Chasing Sanitation

Falling in Love with New York's Strongest

:: Mongo from the Interview with Aspromonte ::

[“Mongo” is San-speak for the stuff you find in and the around the garbage that you want to take home. They can’t, though. They’re not allowed. I’m just sayin’ – there’s a name for it. Mongo. Interview Mongo, however? Not illegal! I didn’t steal anything. Everything below is on-the-record. I swear.]

Andrew’s Stats:

Age: 39

Residence: Staten Island

Years on the Job: 11

Favorite Music: “I prefer Frank Sinatra, big band music. My uncle calls me ‘Fifties,’ though I am starting to like some ’80s music that I never liked then – it accounts for the mental disturbances I have.”

Favorite Movies: “Rocky – all the Rockys. Grease, I still like Grease – I make my kids watch it. I like stuff that don’t make any sense – stupid stuff – Police Academy, the Naked Guns.”

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What do you think or talk about on the route?

Home life, I guess, wife and kids, mostly complaints, or if it’s heavy or light that day … 10-13 tons. If the first day of the week is light means the second time you come around, it’s gonna be heavy.

What you assume about people by what they throw out

Some of the dirtiest people live here … some neighborhoods – the garbage’s practically giftwrapped, like in Tottenville, Staten Island. No reason I can’t throw out my garbage right, you know? And I’m not perfect about the recycling … and I can judge people too much because the garbage at an apartment building with 3-4 families – who know who’s taking out the garbage? Doesn’t mean that the people that live there don’t care.

What do people say or think of San Men?

It’s not very nice. They don’t understand why we block the street … what I usually say – and I try not to say nothing – but before I had this job, I would just go down any street that didn’t have a truck stopped in it. That’s what I tell people.

You got a nickname?


And Schmekel, because my wife is Jewish and when we had our last son, the guys started calling me Schmekel. It’s Yiddish for penis.

Sometimes they call me The Cup because I’ve always got a cup of coffee in my hand.

What do you like about the DSNY?

Free workout, no gym fees, stress reliever. It’s the best job in the city, not just because I have it.
Look, nobody shoots at me, and I don’t have to go running into a burning building.

You know what a little kid told me … over there in Borough Park where there’s like a million Jews? I don’t know if they’re Sephardic or Hasidic but like a million Jews live there, you know? He said, “My daddy told me you have to go to jail to be a garbage man.” Now that father’s making it one of the worst things in the world because he wants the best for his son. My kids want to be garbage men. They want to come to work with me all the time. Drives my wife crazy because she wants them to be movie stars or doctors or lawyers or whatever. I’ve taken them to work, let them sit in the truck.

The Public thinks we’re lower than them … we’re actually … I wanna say it right… before the Department of Sanitation – whatever 75 years ago – they just used to throw the garbage in the streets and people would get sick. We take the risk, keep things sanitary for everyone else. … I love this, I really do. I had taken the test in November 1990 then there was a layoff and a hiring freeze. It took 9 years for them to call me and I took the opportunity.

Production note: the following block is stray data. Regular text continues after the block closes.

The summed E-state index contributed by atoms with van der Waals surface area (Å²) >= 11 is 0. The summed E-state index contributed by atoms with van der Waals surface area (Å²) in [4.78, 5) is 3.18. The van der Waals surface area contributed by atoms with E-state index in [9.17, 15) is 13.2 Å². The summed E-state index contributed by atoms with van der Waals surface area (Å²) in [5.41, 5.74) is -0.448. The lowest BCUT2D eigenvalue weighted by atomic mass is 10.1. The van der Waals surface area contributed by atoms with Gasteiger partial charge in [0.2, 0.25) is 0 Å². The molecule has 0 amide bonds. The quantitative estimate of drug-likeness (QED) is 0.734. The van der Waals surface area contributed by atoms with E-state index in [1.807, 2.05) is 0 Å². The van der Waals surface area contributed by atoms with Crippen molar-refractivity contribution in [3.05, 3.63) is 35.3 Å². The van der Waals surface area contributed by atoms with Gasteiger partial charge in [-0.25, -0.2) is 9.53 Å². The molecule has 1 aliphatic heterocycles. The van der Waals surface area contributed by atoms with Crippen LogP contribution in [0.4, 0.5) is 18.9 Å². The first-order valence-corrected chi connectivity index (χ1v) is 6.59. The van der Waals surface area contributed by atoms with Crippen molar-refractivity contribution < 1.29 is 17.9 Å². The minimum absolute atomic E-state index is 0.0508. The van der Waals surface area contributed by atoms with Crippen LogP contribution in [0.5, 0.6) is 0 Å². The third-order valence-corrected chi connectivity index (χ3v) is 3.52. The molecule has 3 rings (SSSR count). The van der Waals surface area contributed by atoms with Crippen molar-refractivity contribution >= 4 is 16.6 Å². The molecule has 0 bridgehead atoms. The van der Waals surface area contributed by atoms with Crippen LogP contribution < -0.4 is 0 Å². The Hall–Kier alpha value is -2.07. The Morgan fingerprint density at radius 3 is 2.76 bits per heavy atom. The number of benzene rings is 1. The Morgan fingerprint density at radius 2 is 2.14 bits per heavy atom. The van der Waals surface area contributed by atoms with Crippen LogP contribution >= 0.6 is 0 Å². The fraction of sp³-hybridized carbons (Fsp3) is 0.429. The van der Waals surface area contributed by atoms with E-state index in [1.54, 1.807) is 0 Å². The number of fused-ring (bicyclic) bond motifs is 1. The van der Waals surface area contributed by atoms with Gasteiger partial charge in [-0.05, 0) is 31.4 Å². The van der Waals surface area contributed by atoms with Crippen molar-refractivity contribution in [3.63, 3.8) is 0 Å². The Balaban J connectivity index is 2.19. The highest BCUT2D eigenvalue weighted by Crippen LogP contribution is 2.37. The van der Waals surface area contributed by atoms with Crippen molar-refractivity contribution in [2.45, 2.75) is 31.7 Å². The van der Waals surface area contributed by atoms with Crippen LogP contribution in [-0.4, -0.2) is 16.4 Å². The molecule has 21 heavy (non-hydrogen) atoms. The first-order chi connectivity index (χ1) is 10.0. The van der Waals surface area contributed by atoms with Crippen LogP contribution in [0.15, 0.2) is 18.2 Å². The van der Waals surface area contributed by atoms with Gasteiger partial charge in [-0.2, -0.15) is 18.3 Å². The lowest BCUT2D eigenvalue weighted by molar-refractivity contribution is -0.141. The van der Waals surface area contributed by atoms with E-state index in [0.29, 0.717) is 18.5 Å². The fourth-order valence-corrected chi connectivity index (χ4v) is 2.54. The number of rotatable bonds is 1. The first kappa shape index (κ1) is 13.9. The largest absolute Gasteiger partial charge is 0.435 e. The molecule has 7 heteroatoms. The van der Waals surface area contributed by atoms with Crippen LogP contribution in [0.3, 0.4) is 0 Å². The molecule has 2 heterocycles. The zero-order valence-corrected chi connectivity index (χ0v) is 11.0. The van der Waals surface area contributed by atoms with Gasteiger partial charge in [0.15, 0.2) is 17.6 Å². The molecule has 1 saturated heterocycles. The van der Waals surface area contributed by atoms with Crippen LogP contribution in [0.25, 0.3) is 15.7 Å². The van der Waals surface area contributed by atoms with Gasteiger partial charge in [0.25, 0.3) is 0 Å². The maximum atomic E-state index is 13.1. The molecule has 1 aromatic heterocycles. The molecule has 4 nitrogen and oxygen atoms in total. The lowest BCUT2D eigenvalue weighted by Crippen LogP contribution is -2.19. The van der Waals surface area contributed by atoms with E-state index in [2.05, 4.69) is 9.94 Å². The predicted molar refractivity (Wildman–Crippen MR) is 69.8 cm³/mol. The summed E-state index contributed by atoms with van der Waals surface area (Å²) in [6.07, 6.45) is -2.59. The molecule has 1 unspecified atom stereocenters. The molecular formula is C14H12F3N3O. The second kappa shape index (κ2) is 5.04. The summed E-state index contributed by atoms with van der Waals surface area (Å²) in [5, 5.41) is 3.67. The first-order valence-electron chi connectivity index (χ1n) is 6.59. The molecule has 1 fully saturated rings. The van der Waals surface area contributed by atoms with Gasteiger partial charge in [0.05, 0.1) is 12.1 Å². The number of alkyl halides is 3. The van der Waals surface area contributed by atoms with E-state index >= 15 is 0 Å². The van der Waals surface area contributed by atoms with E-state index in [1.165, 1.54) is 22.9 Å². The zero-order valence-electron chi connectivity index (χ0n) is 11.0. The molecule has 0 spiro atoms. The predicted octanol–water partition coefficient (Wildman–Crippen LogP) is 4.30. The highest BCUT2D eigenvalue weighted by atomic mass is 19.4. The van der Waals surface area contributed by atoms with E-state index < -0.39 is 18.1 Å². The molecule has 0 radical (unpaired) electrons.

What do you want to do when you retire?

Nothing. But I can’t do nothing, I’ve been working since I was 11. I’d probably go crazy but I’d like to do nothing.

Who takes out the trash at home?

Me … It’s a never-ending job [he laughs].

Who cleans up after you?

Mostly my wife. I’m not neat, but I’m not messy.

What’s your worst day on the job?

[Shrugs] … I really haven’t had a bad day.

What’s your best day on the job?

[Shrugs again] Every day’s the same … we work very hard. It’s not worth getting too happy or too unhappy.

What kind of person does it take to do this kind of work?

Dedicated … but I’ve been seeing more and more undedicated guys. It annoys me. They’re young, sure, but their work ethic is not the same. They don’t listen, and they spend too much time being wasted at home thinking about the things that are wrong on the job.

Have you been written up? Any complaints?

No, yes, but no – one or two things in the file – for nonsense – I never done anything that warranted disciplinary action.

Where’s ‘Strongest’ come from?

I guess because we lift stuff all day? Well, we do have to be up at 350 in the morning … and you’re on the the same route, everyday, and you start to care about it. You know, the older people in the neighborhood … I put their pails back on the sidewalk. We don’t have to. But I do. I don’t know.

Are you proud of your work?

For the most part.

Why do you guys talk so much?

We got a lot of things to … a lotta stuff to say [he makes a scramble gesture up beside his head] … lotta time out there, lotta thinking … lotta stuff to say when you get back in the truck, lotta info.

Who’s got your back? Who do you lean on? Who supports you?

My wife’s got my back, I know that.

I would hope that most of the guys do. I think of most of them like my family – we spend so much time together.

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There’s more Mongo here.

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